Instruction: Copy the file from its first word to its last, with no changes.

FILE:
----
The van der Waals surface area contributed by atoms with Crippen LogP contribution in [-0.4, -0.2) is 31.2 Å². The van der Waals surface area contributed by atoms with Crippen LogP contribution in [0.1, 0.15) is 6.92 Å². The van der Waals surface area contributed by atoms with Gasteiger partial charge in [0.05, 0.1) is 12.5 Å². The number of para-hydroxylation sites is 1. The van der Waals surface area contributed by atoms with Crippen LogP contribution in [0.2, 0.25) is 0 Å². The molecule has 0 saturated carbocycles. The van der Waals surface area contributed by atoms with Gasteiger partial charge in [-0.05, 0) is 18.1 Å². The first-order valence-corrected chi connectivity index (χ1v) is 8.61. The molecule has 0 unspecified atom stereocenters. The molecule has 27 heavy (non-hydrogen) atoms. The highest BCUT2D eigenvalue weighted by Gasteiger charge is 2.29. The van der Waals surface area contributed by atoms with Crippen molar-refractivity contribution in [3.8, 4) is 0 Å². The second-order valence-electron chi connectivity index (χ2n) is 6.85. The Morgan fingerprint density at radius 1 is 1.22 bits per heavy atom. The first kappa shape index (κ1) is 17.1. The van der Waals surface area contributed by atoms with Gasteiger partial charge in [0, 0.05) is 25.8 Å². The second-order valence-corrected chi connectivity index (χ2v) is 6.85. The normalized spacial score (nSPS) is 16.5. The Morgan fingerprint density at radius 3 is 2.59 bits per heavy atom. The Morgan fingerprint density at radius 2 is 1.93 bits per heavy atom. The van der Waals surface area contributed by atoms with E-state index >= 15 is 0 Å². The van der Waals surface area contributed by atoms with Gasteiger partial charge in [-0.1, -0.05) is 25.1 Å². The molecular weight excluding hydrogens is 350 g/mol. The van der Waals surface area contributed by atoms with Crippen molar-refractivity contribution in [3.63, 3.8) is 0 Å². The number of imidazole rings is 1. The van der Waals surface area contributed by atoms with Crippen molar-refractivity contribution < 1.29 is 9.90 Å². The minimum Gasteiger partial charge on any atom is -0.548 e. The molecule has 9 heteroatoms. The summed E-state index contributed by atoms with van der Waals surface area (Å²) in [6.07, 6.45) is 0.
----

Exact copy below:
The van der Waals surface area contributed by atoms with Crippen LogP contribution in [-0.4, -0.2) is 31.2 Å². The van der Waals surface area contributed by atoms with Crippen LogP contribution in [0.1, 0.15) is 6.92 Å². The van der Waals surface area contributed by atoms with Gasteiger partial charge in [0.05, 0.1) is 12.5 Å². The number of para-hydroxylation sites is 1. The van der Waals surface area contributed by atoms with Crippen LogP contribution in [0.2, 0.25) is 0 Å². The molecule has 0 saturated carbocycles. The van der Waals surface area contributed by atoms with Gasteiger partial charge in [-0.05, 0) is 18.1 Å². The first-order valence-corrected chi connectivity index (χ1v) is 8.61. The molecule has 0 unspecified atom stereocenters. The molecule has 27 heavy (non-hydrogen) atoms. The highest BCUT2D eigenvalue weighted by Gasteiger charge is 2.29. The van der Waals surface area contributed by atoms with Crippen molar-refractivity contribution in [3.8, 4) is 0 Å². The second-order valence-electron chi connectivity index (χ2n) is 6.85. The Morgan fingerprint density at radius 1 is 1.22 bits per heavy atom. The first kappa shape index (κ1) is 17.1. The van der Waals surface area contributed by atoms with Gasteiger partial charge in [0, 0.05) is 25.8 Å². The second-order valence-corrected chi connectivity index (χ2v) is 6.85. The normalized spacial score (nSPS) is 16.5. The Morgan fingerprint density at radius 3 is 2.59 bits per heavy atom. The Morgan fingerprint density at radius 2 is 1.93 bits per heavy atom. The van der Waals surface area contributed by atoms with E-state index >= 15 is 0 Å². The van der Waals surface area contributed by atoms with Gasteiger partial charge in [-0.1, -0.05) is 25.1 Å². The molecular weight excluding hydrogens is 350 g/mol. The van der Waals surface area contributed by atoms with Crippen molar-refractivity contribution in [3.63, 3.8) is 0 Å². The number of imidazole rings is 1. The van der Waals surface area contributed by atoms with Crippen molar-refractivity contribution < 1.29 is 9.90 Å². The minimum Gasteiger partial charge on any atom is -0.548 e. The molecule has 9 heteroatoms. The summed E-state index contributed by atoms with van der Waals surface area (Å²) in [6.07, 6.45) is 0.